But, what does that have to do with love?
I repeat… what does that have to do with love?
Come on. Don’t we understand? Don’t we get it? To put our arm around someone who is gay, someone who has an addiction, somebody who lives a different lifestyle, someone who is not what we think they should be… doing that has nothing to do with enabling them or accepting what they do as okay by us. It has nothing to do with encouraging them in their practice of what you or I might feel or believe is wrong vs right.
It has everything to do with being a good human being. A good person. A good friend.
That’s all.
To put our arm around somebody who is different. Why is that so hard?
I’m not here to say homosexuality is a sin or isn’t a sin. To be honest, I don’t give a rip. I don’t care. I’m not here to debate whether or not it’s natural or genetic. Again, I… don’t… care. Those debates hold no encumbrance for me.
What I care about is the need so many of us have to shun and loathe others. The need so many of us have to feel better or superior to others. The need some of us have to declare ourselves right and “perfect” all the freaking time and any chance we have.
And for some of us, these are very real needs.
But I will tell you this. All it really is… All any of it really is… is bullying.
Sneaky, hurtful, duplicitous, bullying.”

 . . . there it is . . . the bottom line – the truth about ourselves allows us to distance ourselves from other human beings, to “shun and loathe others”, to “feel better or superior to others”, our great need to be right.  And not only to be right, but to separate ourselves from what is wrong.  The truth is, I don’t think we want those people in heaven with us.  We certainly don’t want them in our churches.  We’re good, clean, God-fearing people . . . normal people.  They don’t belong.  And if they don’t belong, if they are wrong and different and bad, then it’s okay to treat them poorly.  Isn’t that how we justified enslaving thousands of Africans?  “They’re not like us, they’re animals, they don’t have souls, they are incapable of learning.”  Isn’t that how we justified taking this country from the native peoples?  “They’re not like us, they’re godless savages.”  If we can convince ourselves that a group of people (or a person) is other, we can begin to justify our ill-treatment of them.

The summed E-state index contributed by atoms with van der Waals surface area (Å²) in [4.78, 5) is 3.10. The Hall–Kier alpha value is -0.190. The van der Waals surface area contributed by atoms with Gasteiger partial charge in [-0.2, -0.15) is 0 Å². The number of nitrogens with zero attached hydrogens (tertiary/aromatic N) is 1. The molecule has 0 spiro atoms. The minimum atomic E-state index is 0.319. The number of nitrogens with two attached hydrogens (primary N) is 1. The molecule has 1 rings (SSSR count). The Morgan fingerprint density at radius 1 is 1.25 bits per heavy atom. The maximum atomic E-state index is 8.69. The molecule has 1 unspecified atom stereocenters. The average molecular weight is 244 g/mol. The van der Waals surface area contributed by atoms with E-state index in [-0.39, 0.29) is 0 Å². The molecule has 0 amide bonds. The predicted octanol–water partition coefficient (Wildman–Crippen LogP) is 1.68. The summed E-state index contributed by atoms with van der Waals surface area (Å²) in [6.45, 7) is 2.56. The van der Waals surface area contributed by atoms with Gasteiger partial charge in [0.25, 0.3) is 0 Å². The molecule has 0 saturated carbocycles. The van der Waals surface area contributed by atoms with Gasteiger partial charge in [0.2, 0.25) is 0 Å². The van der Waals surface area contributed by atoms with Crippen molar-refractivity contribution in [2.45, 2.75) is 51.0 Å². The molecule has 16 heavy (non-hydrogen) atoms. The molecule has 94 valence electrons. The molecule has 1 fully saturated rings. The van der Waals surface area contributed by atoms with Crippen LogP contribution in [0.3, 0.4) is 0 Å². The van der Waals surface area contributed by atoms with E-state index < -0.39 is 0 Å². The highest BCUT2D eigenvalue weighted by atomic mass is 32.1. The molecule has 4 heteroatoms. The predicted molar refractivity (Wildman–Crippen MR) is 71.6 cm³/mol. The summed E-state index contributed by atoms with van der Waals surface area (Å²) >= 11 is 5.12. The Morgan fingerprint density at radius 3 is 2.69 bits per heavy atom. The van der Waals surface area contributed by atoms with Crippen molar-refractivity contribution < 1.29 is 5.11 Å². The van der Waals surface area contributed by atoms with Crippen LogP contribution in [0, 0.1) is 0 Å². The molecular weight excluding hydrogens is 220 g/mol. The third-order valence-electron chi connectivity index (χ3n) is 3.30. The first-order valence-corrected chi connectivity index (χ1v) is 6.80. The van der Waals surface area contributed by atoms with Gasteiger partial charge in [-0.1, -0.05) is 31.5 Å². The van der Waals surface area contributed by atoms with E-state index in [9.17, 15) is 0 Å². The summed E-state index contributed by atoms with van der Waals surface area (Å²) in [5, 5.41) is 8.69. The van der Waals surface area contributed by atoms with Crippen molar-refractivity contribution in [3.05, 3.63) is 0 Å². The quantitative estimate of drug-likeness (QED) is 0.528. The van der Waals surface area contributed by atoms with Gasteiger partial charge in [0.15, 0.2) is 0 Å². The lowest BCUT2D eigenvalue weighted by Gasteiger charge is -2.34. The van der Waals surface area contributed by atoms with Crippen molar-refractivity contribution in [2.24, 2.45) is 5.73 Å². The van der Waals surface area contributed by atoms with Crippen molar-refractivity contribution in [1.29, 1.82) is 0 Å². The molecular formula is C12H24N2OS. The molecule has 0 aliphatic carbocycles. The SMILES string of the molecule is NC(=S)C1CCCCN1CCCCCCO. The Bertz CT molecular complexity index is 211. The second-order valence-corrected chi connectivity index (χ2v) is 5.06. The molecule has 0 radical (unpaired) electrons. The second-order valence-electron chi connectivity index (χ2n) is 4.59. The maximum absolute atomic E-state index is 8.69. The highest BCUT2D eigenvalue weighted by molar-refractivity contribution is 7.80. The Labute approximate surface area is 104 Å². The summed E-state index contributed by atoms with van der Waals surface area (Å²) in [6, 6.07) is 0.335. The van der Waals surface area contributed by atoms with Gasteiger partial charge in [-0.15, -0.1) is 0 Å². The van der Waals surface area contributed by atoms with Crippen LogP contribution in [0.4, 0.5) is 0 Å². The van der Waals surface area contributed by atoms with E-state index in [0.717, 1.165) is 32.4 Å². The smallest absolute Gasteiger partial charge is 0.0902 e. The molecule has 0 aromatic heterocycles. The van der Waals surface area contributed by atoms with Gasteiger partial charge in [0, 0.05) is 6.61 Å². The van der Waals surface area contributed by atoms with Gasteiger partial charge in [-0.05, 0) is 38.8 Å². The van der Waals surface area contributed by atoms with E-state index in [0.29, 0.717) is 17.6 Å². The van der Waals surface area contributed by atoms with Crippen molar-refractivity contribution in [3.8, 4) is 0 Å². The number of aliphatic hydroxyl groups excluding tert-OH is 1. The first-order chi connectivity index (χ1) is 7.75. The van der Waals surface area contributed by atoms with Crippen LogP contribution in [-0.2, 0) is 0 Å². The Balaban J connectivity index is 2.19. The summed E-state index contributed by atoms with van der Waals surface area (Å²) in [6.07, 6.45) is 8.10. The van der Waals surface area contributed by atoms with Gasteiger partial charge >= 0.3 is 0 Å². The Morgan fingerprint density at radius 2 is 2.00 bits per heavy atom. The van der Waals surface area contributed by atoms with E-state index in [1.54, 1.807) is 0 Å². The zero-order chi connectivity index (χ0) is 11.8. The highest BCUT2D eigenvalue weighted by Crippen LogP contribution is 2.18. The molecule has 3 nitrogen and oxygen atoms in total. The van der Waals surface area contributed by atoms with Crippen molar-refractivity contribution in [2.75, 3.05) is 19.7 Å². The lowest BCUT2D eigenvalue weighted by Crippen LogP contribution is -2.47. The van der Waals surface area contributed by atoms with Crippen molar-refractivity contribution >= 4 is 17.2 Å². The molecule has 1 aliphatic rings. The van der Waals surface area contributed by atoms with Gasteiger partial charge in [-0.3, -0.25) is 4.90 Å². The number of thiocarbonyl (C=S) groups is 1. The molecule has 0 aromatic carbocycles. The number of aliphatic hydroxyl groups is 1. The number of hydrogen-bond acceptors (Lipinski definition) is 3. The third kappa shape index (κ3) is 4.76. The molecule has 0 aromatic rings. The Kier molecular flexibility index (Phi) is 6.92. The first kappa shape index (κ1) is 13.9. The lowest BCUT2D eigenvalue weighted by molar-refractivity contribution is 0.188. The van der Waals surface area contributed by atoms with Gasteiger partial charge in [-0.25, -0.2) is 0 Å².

Jesus was not afraid to look sinners in the eye.  He wasn’t afraid to enter their homes and eat with them.  He walked with them, talked with them.  He taught them, suffered long with them, listened to them.  He wasn’t afraid to touch them; he wasn’t afraid of catching their diseases, even leprosy.  He had a love that radiated toward them, drew them in, helped them to understand.  Jesus’ harsh words were reserved for another group – the self-righteous religious folks who disparaged the poor, the sick, the disenfranchised, the morally bankrupt.

How dare we think we can treat people differently than Christ himself did?  How dare we act like the Pharisees of Jesus’ day and somehow think God is pleased with us?  How dare we use Scripture that we barely understand ourselves to justify our fear and judgement?  It’s WRONG what we do to people, how we think about them, how we treat them.  It’s wrong not to see them through their Father’s eyes.  The blog post to which I’ve been referring is a call to look at ourselves with raw honesty and a willingness to humble ourselves.  It’s a call to a deeper love than we ever thought was possible, a love that sees beyond what is to what could be and what should be.  You will find it in it’s entirely here:

 The blogger has posted some of the hundreds of responses to his post.  Some of them are truly nauseating.  Others are wonderful.  Take some time to read them as well.